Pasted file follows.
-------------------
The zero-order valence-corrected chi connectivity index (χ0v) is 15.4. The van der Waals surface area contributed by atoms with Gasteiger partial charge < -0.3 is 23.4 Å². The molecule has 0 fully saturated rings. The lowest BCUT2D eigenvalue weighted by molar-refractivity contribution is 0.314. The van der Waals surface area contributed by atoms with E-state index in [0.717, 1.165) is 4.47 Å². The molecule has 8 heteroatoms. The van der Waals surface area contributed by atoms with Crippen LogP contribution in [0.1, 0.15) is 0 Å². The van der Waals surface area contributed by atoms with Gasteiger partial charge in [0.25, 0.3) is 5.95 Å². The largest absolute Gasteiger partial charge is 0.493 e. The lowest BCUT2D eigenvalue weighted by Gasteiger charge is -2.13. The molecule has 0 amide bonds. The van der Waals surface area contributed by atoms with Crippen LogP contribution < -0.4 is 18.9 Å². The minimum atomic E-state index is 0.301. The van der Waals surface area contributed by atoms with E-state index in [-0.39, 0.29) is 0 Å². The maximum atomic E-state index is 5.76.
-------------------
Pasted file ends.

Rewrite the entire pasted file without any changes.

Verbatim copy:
The zero-order valence-corrected chi connectivity index (χ0v) is 15.4. The van der Waals surface area contributed by atoms with Gasteiger partial charge < -0.3 is 23.4 Å². The molecule has 0 fully saturated rings. The lowest BCUT2D eigenvalue weighted by molar-refractivity contribution is 0.314. The van der Waals surface area contributed by atoms with E-state index in [0.717, 1.165) is 4.47 Å². The molecule has 8 heteroatoms. The van der Waals surface area contributed by atoms with Crippen LogP contribution in [0.1, 0.15) is 0 Å². The van der Waals surface area contributed by atoms with Gasteiger partial charge in [0.25, 0.3) is 5.95 Å². The largest absolute Gasteiger partial charge is 0.493 e. The lowest BCUT2D eigenvalue weighted by Gasteiger charge is -2.13. The molecule has 0 amide bonds. The van der Waals surface area contributed by atoms with Crippen LogP contribution < -0.4 is 18.9 Å². The minimum atomic E-state index is 0.301. The van der Waals surface area contributed by atoms with E-state index in [-0.39, 0.29) is 0 Å². The maximum atomic E-state index is 5.76.